How US Counterterrorism Funds Ended Up in the Orlando Terrorist’s Pocket
Mateen was working for G4S as a security guard at a courthouse in 2013 when his co-workers became alarmed by “statements that were inflammatory and contradictory,” FBI Director James Comey told reporters on Monday. “First, he claimed family connections to al Qaeda. He also said that he was a member of Hezbollah, which is a Shia terrorist organization and a bitter enemy of the Islamic State, or ISIL. He said that he hoped that law enforcement would raid his apartment and assault his wife and child so he could martyr himself. When this was reported to us, the FBI’s Miami office opened a preliminary investigation.”
Over the next ten months, the FBI examined Mateen to determine if he was, in fact, a terrorist, “something we do in hundreds and hundredsof cases all across the country,” said Comey. That involved introducing confidential sources to Mateen, recording conversations with him, following him, reviewing transactional records from his communications, and searching government holdings for any possible connections. During the interviews, Comey said, Mateen admitted that he made the statements but said he was just trying to scare co-workers who had bullied him.
In July 2014, the FBI became concerned that Mateen was connected toMoner Mohammad Abusalha, a suicide bomber affiliated with the Nusra Front, a rival to ISIS in Syria. Abusalha had grown up in nearby Vero Beach, Florida. “Our investigation turned up no ties” of any consequence between the two, Comey said Monday.
Before you blame the FBI for failing to take Mateen seriously enough, consider that the government follows up on 5,000 tips (or leads) a dayaccording Mueller and Mark Stewart.
A bit more disturbing is that G4S continued to employ Mateen after the first incident, enabling him to keep his security guard license. He also had a license to carry a handgun, like the Glock pistol he took to the shooting at the Orlando club. Florida doesn’t require any special permit or license to purchase an assault rifle of the type Mateen used to kill his victims.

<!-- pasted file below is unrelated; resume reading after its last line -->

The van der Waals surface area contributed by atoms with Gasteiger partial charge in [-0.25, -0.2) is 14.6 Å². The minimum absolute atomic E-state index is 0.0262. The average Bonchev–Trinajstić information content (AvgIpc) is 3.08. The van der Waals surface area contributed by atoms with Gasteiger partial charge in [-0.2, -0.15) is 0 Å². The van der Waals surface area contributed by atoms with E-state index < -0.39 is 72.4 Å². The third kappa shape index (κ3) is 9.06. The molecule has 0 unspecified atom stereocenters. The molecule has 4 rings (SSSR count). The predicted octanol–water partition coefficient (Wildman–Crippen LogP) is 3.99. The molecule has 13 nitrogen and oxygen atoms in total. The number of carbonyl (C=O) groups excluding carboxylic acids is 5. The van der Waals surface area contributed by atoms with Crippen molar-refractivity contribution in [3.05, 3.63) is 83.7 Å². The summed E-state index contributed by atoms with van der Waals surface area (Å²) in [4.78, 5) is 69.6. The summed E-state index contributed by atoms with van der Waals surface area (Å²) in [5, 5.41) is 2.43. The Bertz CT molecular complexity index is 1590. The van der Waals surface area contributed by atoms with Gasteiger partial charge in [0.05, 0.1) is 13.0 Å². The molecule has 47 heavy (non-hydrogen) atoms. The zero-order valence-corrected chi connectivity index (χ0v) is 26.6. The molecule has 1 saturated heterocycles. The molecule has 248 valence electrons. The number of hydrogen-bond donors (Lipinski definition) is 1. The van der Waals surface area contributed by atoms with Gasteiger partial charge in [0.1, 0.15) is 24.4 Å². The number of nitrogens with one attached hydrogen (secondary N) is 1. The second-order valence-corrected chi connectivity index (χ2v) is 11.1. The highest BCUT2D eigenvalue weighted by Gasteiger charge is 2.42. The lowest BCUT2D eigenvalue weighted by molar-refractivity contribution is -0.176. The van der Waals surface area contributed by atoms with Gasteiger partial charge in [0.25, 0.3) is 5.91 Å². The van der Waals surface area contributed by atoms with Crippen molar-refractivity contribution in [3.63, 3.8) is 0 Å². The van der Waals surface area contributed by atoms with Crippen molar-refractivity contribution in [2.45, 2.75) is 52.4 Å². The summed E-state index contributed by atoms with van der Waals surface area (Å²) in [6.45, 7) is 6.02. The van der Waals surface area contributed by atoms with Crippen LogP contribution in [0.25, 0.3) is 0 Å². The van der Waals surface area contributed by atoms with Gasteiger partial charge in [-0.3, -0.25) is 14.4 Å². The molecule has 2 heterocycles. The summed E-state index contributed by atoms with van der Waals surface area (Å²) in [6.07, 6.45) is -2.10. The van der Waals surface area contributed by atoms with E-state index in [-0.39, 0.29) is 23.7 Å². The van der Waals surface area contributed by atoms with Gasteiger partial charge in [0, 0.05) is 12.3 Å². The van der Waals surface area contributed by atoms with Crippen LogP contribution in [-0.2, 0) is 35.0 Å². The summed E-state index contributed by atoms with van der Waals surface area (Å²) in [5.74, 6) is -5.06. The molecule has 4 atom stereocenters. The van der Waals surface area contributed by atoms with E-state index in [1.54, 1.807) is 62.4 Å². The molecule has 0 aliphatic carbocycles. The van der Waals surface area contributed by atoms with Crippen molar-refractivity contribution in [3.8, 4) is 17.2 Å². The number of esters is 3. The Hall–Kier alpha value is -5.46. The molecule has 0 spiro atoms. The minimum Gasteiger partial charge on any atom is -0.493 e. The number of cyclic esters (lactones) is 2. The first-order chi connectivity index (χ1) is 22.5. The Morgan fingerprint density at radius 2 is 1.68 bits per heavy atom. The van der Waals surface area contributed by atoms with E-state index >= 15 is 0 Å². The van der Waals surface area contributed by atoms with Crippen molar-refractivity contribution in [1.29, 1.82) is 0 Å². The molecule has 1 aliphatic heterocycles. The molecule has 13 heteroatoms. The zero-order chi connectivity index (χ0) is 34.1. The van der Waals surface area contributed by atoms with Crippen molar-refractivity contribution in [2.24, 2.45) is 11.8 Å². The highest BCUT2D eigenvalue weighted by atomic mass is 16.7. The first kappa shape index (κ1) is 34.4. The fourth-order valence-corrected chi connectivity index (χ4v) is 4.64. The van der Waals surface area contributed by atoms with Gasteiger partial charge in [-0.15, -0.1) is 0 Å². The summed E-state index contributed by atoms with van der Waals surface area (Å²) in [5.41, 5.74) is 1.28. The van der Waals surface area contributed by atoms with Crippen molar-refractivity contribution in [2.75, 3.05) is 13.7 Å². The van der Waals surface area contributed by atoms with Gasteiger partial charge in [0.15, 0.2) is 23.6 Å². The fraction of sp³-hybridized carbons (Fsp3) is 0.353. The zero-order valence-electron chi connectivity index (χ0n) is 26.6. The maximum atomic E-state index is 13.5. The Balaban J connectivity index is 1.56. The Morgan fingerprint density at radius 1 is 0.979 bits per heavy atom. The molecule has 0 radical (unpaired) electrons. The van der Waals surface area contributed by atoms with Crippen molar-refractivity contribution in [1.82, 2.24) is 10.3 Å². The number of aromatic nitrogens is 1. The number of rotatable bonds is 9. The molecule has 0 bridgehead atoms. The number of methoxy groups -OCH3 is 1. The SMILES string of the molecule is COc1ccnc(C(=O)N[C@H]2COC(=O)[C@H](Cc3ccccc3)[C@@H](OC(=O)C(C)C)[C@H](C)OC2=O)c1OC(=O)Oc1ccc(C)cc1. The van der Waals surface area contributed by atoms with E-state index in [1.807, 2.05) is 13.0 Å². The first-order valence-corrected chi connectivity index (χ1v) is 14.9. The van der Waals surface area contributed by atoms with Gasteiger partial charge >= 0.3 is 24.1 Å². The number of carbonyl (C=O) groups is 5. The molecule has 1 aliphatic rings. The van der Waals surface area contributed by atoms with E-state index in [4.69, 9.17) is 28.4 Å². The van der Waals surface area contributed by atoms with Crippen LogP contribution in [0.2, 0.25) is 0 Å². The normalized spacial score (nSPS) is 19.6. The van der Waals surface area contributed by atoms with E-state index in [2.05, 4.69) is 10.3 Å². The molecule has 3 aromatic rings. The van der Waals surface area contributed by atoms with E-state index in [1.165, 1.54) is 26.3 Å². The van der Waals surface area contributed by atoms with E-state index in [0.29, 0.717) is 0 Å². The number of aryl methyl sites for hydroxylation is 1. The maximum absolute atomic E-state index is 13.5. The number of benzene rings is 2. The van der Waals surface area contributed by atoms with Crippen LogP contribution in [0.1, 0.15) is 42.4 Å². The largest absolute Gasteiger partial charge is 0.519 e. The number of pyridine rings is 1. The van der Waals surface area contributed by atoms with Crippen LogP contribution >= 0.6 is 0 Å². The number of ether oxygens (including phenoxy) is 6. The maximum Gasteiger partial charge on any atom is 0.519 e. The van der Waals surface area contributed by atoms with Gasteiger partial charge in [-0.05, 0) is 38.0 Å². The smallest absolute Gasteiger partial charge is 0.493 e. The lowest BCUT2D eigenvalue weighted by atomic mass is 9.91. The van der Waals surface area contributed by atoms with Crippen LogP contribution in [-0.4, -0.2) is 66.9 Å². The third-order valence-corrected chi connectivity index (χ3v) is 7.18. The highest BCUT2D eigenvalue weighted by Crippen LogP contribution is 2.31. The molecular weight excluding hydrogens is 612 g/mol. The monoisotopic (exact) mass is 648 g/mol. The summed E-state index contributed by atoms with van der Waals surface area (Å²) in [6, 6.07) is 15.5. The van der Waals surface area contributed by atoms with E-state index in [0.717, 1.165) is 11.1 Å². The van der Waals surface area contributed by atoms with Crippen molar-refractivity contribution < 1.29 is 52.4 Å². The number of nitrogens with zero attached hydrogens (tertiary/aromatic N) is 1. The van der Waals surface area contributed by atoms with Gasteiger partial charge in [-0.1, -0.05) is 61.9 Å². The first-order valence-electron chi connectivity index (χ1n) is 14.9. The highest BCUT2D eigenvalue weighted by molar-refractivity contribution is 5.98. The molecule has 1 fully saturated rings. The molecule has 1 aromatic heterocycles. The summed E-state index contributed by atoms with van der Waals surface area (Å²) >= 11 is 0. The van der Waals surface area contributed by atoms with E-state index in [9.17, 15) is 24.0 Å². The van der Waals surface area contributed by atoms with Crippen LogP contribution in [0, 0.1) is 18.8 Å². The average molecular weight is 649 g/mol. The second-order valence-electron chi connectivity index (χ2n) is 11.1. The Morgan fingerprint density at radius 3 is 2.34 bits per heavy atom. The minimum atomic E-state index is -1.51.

The stock market, at any rate, has punished G4S, sending its shares down significantly on Monday.
The massacre at the Pulse nightclub suggests that the $1 trillion U.S. tax dollars that have gone to domestic counterterrorism since 9/11 are at least somewhat poorly accounted for. That conclusion is backed up by a 2010 National Academies of Sciencereport which, noted DHS did not have any “risk analysis capabilities and methods” to make sure that the money it was giving to companies like G4S was going to the right place.
“The report, which essentially suggested that the DHS had spent hundreds of billions of dollars without knowing what it was doing, generated no coverage in the media whatsoever,” Mueller and Stewart write.
It’s hard to think of a worse place for U.S. counterrorism dollars than the pocket of Omar Mateen.
Patrick Tucker is technology editor for Defense One. He’s also the author of The Naked Future: What Happens in a World That Anticipates Your Every Move? (Current, 2014). Previously, Tucker was deputy editor for The Futurist for nine years. Tucker has written about emerging technology in Slate.